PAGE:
It’s time for the Spring Festival, also celebrated as the Lunar New Year. Mostly in China, the mad rush begins. This is probably the biggest festival that touches the life of virtually every Chinese in China and Taiwan. Outside China, the Chinese diaspora in South East Asia also celebrates this festivity. For first and second Chinese descendents in Vietnam, Thailand, Malaysia, Singapore, Indonesia and Philippines, the traditions of the Lunar New Year are largely being observed. Later generations are less empathic to these traditions that they no longer share in their adopted foreign land. Many have assimilated into the country of birth, leaving such customary memories strange and vague.
In China, a mass movement of gigantic proportion is taking place. China’s Ministry of Transport projected 2.8 billion trips to be taken over the season by the 1.4 billion people. This is a 3.4 percent growth from last year. China has over 12,000 kilometers of passenger-dedicated high-speed rail in operation today, 8,427 kilometers of which were added in recent years. Even with the improved transportation in China, the sheer concentration of people movement over a short period imposes tremendous strain on the infrastructure.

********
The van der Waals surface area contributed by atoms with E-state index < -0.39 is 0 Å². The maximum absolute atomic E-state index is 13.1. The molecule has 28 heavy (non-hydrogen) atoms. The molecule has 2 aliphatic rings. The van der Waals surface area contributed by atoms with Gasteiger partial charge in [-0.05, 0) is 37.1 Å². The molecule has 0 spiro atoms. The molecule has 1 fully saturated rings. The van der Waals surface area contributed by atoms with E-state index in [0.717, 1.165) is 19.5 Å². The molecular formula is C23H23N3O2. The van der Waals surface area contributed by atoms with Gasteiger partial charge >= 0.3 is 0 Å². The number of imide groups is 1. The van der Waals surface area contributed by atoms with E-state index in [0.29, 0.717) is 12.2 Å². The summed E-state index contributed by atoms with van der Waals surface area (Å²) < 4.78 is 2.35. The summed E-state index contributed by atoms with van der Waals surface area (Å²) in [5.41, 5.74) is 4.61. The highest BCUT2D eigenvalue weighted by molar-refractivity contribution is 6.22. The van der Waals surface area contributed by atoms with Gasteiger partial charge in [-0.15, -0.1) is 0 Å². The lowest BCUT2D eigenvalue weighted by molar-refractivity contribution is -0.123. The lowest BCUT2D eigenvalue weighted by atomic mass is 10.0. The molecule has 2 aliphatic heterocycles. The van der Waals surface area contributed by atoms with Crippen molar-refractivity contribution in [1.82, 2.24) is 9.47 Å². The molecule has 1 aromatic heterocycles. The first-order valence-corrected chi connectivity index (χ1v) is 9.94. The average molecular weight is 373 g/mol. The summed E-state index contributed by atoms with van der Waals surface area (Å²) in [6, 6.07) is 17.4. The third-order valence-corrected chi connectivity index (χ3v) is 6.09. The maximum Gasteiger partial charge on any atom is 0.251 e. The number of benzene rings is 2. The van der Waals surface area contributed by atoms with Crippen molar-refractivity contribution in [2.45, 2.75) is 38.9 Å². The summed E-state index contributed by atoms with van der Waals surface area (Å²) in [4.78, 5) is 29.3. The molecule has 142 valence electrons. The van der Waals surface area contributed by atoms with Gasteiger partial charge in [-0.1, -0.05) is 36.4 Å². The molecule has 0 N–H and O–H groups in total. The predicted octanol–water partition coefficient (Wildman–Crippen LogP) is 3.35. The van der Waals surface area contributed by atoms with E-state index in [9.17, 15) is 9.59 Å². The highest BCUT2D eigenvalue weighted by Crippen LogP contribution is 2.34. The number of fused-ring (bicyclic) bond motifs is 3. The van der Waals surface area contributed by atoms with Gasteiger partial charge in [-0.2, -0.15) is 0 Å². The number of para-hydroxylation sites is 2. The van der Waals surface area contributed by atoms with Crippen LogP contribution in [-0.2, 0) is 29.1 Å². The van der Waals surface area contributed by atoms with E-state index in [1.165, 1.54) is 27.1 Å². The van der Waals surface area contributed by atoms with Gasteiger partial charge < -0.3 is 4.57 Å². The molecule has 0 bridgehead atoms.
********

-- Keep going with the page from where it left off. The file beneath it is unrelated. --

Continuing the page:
The following graphics paint a mind-boggling view of the massive people movement occurring in China. You wouldn’t want to be there this moment.
That in blessing I will bless thee, and in multiplying I will multiply thy seed as the stars of the heaven, and as the sand which is upon thesea shore; and thy seed shall possess the gate of his enemies;